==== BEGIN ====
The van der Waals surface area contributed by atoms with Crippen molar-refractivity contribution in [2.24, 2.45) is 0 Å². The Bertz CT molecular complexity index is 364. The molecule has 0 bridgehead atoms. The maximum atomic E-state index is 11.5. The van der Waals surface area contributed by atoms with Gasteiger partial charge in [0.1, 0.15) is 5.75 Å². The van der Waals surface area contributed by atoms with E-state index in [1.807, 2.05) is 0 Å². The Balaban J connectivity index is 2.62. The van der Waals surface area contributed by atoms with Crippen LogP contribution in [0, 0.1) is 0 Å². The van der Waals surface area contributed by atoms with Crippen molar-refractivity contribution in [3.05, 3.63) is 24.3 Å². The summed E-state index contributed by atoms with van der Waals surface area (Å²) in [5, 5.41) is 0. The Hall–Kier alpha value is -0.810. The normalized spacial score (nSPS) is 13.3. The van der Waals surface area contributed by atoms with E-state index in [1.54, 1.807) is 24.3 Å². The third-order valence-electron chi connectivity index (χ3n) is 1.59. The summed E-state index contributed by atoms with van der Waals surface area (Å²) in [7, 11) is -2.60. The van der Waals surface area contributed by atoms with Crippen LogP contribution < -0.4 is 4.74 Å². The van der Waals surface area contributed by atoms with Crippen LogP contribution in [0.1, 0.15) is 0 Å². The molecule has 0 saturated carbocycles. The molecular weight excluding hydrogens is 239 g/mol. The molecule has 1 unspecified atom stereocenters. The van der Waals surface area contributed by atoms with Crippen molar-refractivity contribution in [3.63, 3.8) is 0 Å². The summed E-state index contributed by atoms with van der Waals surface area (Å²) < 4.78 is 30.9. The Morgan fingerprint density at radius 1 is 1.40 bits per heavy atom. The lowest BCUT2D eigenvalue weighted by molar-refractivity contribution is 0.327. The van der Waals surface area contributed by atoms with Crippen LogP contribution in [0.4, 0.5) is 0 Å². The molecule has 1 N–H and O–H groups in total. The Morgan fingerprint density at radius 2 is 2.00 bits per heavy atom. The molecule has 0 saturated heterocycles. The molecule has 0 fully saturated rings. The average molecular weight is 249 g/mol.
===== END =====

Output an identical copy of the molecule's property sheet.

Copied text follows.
The van der Waals surface area contributed by atoms with Crippen molar-refractivity contribution in [2.24, 2.45) is 0 Å². The Bertz CT molecular complexity index is 364. The molecule has 0 bridgehead atoms. The maximum atomic E-state index is 11.5. The van der Waals surface area contributed by atoms with Gasteiger partial charge in [0.1, 0.15) is 5.75 Å². The van der Waals surface area contributed by atoms with E-state index in [1.807, 2.05) is 0 Å². The Balaban J connectivity index is 2.62. The van der Waals surface area contributed by atoms with Crippen LogP contribution in [0, 0.1) is 0 Å². The van der Waals surface area contributed by atoms with Crippen molar-refractivity contribution in [3.05, 3.63) is 24.3 Å². The summed E-state index contributed by atoms with van der Waals surface area (Å²) in [5, 5.41) is 0. The Hall–Kier alpha value is -0.810. The normalized spacial score (nSPS) is 13.3. The van der Waals surface area contributed by atoms with E-state index in [1.54, 1.807) is 24.3 Å². The third-order valence-electron chi connectivity index (χ3n) is 1.59. The summed E-state index contributed by atoms with van der Waals surface area (Å²) in [7, 11) is -2.60. The van der Waals surface area contributed by atoms with Crippen LogP contribution < -0.4 is 4.74 Å². The van der Waals surface area contributed by atoms with Crippen LogP contribution in [0.1, 0.15) is 0 Å². The molecule has 0 saturated carbocycles. The molecular weight excluding hydrogens is 239 g/mol. The molecule has 1 unspecified atom stereocenters. The van der Waals surface area contributed by atoms with Crippen molar-refractivity contribution in [3.63, 3.8) is 0 Å². The summed E-state index contributed by atoms with van der Waals surface area (Å²) < 4.78 is 30.9. The Morgan fingerprint density at radius 1 is 1.40 bits per heavy atom. The lowest BCUT2D eigenvalue weighted by molar-refractivity contribution is 0.327. The van der Waals surface area contributed by atoms with Crippen LogP contribution in [0.4, 0.5) is 0 Å². The molecule has 1 N–H and O–H groups in total. The Morgan fingerprint density at radius 2 is 2.00 bits per heavy atom. The molecule has 0 saturated heterocycles. The molecule has 0 fully saturated rings. The average molecular weight is 249 g/mol.